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Ontario’s Progressive Conservative government filed a submission Friday asking the Court of Appeal of Ontario to declare Ottawa’s carbon tax to be unconstitutional, ratcheting up the battle over Prime Minister Justin Trudeau’s national climate-change plan.

The filing asking the court to strike down Ottawa’s Greenhouse Gas Pollution Act comes just five days after Premier Doug Ford slammed an “appointed” judge for quashing a law passed by the “elected” provincial legislature to reduce the number of city councillors in Toronto.

“Our view is that the provinces have the ability to regulate greenhouse gases and it does not require the significant expansion of federal powers to create a one-size-fits-all federal carbon tax solution,” Environment Minister Rod Phillips said in a news conference Friday.

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The minister said Ontario will be finalizing its own climate plan this fall, as required under provincial legislation that is currently being debated and that would end the previous Liberal government’s cap-and-trade plan. The former government’s plan capped greenhouse-gas emissions and effectively established a price that was passed through to consumers.

The new plan will “protect taxpayers, it will make real greenhouse-gas reductions and it will help prepare Ontario for a changing climate,” Mr. Phillips said.

Federal Environment Minister Catherine McKenna insisted Friday that Ottawa has clear jurisdiction to impose the levy.

“We’ve been clear that we were elected on a mandate to take serious action to tackle climate change, including recognizing the cost of pollution to Canadians. So we’re going to move forward,” Ms. McKenna said in a call from California, where she participated in a global conference on climate action.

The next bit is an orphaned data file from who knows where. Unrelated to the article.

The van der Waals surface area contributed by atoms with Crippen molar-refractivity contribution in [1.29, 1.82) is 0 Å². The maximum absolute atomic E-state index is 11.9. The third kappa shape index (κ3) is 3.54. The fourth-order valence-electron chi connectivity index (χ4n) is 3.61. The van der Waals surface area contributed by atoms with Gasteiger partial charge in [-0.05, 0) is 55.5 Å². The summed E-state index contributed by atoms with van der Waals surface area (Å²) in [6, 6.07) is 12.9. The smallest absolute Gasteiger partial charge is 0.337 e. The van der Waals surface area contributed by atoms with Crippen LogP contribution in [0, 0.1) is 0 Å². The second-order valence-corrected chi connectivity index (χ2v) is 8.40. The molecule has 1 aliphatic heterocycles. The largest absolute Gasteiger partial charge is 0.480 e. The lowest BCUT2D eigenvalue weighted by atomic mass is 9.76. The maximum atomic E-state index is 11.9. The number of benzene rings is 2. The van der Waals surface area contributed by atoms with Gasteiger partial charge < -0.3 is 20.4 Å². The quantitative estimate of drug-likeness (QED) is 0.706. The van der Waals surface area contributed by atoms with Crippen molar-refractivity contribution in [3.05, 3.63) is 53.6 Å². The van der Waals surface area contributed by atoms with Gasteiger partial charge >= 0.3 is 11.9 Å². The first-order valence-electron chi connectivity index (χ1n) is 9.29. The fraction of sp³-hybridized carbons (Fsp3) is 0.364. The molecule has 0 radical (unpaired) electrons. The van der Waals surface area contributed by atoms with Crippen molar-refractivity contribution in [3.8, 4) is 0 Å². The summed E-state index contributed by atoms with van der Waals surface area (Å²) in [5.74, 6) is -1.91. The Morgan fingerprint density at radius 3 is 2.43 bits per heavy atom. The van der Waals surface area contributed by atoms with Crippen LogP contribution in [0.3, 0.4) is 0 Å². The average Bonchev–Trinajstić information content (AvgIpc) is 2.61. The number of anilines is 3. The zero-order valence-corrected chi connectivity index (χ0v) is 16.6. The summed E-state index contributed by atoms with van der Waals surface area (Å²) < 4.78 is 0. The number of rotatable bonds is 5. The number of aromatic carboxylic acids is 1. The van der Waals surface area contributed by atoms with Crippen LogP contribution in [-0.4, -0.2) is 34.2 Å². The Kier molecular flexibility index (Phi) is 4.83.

The federal minister said Ottawa will rebate the revenue back to the provinces from which it was collected, including direct rebates to homeowners and businesses. With respect to Ontario, she said the federal government will also provide support for municipalities, hospitals, school boards and businesses to improve the energy efficiency of their buildings, reviving a provincial program that was being paid for with cap-and-trade revenues and was eliminated by the Ford government.

She said it was “ironic” that the Progressive Conservative government in Ontario is asking judges to quash an act of Parliament given Mr. Ford’s comments earlier in the week on the primacy of elected legislatures.

Asked whether the government was being inconsistent, Mr. Phillips said the government is willing to use “all the tools in our toolbox” to defeat the federal carbon levy. Earlier this week, Mr. Ford announced his government would invoke the Constitution’s nothwithstanding clause to override a court decision striking down the provincial law that would reduce Toronto City Council from 47 members to 25.

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On Friday, Mr. Phillips said he has “absolute respect” for judges, that it is “their role” to review the federal legislation to determine whether it is constitutional.

In July, Ontario joined Saskatchewan in a court case challenging the federal tax, which will be applied in provinces that either do not have their own carbon-pricing plan or fail to meet Ottawa’s national standards.

Ms. McKenna suggested Ontario’s retreat from action on climate change was unfortunate given the strong evidence that warming temperatures are already contributing to extreme events, such as property damage from floods, people dying in heat waves and forest fires from rising temperatures and drought.

Mr. Phillips said the Ontario plan will reduce emissions but also focus on adaptation to ensure the province is ready for the extreme weather and other effects of a changing climate.

Greenpeace climate campaigner Keith Stewart said the Ontario plan should be judged according to whether it is consistent with the target agreed to under the 2015 Paris Agreement of keeping warming as far below a 2-degree limit as possible.

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